Role of Potassium in Plants
Author: Kavita Sinha

Potassium is an essential plant nutrient and is required in large amounts for proper growth and reproduction of plants. Potassium (K+) is the predominant inorganic ion of plant cells where it can contribute up to 10% of the dry mass. K+ is recognized as a rate-limiting factor for crop yield and quality. It plays a major role as stabilizer in metabolism and as an osmotic contributing to cellular hydrostatic (turgor) pressure, growth and responses to environmental changes. A high and relatively stable potassium concentration in certain cell compartments is important for enzyme activation, stabilization of protein synthesis, neutralization of negative charges on proteins, formation of membrane potential in cooperation with the proton motive force, and maintenance of cytosolic pH homeostasis. Potassium is considered second only to nitrogen, when it comes to nutrients needed by plants, and is commonly considered as the “quality nutrient.”

Functions of potassium

Potassium plays many important regulatory roles in development. Potassium (K) increases crop yield and improves quality. It is required for numerous plant growth processes.

Enzyme Activation- Enzymes serve as catalysts for chemical reactions, being utilized but not consumed in the process. They bring together other molecules in such a way that the chemical reaction can take place. Potassium “activates” at least 60 different enzymes involved in plant growth. The K changes the physical shape of the enzyme molecule, exposing the appropriate chemical active sites for reaction. Potassium also neutralizes various organic anions and other compounds within the plant, helping to stabilize pH between 7 and 8...optimum for most enzyme reactions. The amount of K present in the cell determines how many of the enzymes can be activated and the rates at which chemical reactions can proceed. Thus, the rate of a given reaction is controlled by the rate at which K enters the cell (Van Brunt and Sultenfuss, 1998).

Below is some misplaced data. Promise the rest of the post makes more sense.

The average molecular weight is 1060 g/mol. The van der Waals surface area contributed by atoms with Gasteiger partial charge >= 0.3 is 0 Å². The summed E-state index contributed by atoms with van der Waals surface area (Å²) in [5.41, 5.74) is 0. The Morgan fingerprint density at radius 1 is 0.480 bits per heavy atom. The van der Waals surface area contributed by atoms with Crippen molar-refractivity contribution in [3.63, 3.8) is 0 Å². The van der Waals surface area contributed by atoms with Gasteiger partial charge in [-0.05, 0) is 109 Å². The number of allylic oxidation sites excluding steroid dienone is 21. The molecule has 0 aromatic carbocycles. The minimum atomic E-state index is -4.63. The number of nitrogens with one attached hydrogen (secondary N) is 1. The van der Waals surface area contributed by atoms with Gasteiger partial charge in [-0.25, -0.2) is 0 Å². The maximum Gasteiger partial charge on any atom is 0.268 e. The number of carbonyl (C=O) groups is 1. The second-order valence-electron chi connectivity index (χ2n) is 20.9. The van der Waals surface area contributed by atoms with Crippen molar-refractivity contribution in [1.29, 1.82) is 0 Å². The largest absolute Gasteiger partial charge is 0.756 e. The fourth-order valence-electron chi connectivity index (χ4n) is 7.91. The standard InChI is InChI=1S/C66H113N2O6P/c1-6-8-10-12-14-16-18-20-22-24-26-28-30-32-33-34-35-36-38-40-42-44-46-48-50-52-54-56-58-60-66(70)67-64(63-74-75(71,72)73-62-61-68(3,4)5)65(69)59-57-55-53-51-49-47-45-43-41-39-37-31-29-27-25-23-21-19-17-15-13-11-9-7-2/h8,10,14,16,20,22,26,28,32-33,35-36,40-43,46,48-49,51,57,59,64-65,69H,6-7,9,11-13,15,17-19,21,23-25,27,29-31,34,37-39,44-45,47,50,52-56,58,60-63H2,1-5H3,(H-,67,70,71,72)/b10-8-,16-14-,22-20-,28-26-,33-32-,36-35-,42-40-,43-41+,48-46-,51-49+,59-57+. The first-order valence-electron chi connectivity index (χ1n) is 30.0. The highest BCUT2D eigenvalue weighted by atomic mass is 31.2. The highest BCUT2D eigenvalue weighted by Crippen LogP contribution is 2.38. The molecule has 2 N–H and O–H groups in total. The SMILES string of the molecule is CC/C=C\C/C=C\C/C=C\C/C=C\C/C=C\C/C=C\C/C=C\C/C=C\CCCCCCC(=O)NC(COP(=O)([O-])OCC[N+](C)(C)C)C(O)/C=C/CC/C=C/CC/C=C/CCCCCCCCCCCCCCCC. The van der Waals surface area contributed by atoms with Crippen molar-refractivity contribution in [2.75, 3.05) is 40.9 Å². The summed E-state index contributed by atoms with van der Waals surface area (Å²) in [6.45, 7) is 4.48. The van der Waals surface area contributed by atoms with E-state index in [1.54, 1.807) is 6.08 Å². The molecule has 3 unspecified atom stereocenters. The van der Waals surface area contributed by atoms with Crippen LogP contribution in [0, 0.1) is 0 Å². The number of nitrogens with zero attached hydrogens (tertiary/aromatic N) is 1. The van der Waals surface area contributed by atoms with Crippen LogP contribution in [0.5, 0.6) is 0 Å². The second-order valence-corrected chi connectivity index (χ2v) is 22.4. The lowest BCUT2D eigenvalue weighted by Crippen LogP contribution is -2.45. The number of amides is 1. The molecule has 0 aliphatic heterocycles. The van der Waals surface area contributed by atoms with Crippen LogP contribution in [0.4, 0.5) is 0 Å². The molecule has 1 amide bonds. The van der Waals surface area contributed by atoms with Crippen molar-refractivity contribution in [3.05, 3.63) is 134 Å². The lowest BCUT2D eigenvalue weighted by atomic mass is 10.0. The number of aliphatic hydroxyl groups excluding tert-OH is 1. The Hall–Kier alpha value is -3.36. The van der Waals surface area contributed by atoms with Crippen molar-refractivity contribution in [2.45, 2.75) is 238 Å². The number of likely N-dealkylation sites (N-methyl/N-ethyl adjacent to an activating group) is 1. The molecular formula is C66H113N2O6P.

Stomatal Activity (Water Use)- Plants depend upon K to regulate the opening and closing of stomata. The pores through which leaves exchange carbon dioxide (CO2), water vapor, and oxygen (O2) with the atmosphere. Proper functioning of stomata is essential for photosynthesis, water and nutrient transport, and plant cooling. When K moves into the guard cells around the stomata, the cells accumulate water and swell, causing the pores to open and allowing gases to move freely in and out. When water supply is short, K is pumped out of the guard cells. The pores close tightly to prevent loss of water and minimize drought stress to the plant (Thomas and Thomas, 2009). If K supply is inadequate, the stomata become sluggish slow to respond and water vapor is lost. Closure may take hours rather than minutes and is incomplete. As a result, plants with an insufficient supply of K are much more susceptible to water stress. Accumulation of K in plant roots produces a gradient of osmotic pressure that draws water into the roots. Plants deficient in K are thus less able to absorb water and are more subject to stress when water is in short supply.

Photosynthesis The role of K in photosynthesis is complex. The activation of enzymes by K and its involvement in adenosine triphosphate (ATP) production is probably more important in regulating the rate of photosynthesis than is the role of K in stomatal activity. When the sun’s energy is used to combine CO2 and water to form sugars, the initial high-energy product is ATP. The ATP is then used as the energy source for many other chemical reactions. The electrical charge balance at the site of ATP production is maintained with K ions. When plants are K deficient, the rate of photosynthesis and the rate of ATP production are reduced, and all of the processes dependent on ATP are slowed down. Conversely, plant
respiration increases which also contributes to slower growth and development. In some plants, leaf blades re-orient toward light sources to increase light interception or away to avoid damage by excess light, in effect assisting to regulate the rate of photosynthesis. These movements of leaves are brought about by reversible changes in turgor pressure through movement of K into and out of specialized tissues similar to that described above for stomata (Van Brunt and Sultenfuss, 1998).

Transport of Sugars Sugar produced in photosynthesis must be transported through the phloem to other parts of the plant for utilization and storage. The plant’s transport system uses energy in the form of ATP. If K is inadequate, less ATP is available, and the transport system breaks down. This causes photosynthates to build up in the leaves, and the rate of photosynthesis is reduced. Normal development of energy storage organs, such as grain, is retarded as a result. An adequate supply of K helps to keep all of these processes and transportation systems functioning normally (Van Brunt and Sultenfuss, 1998).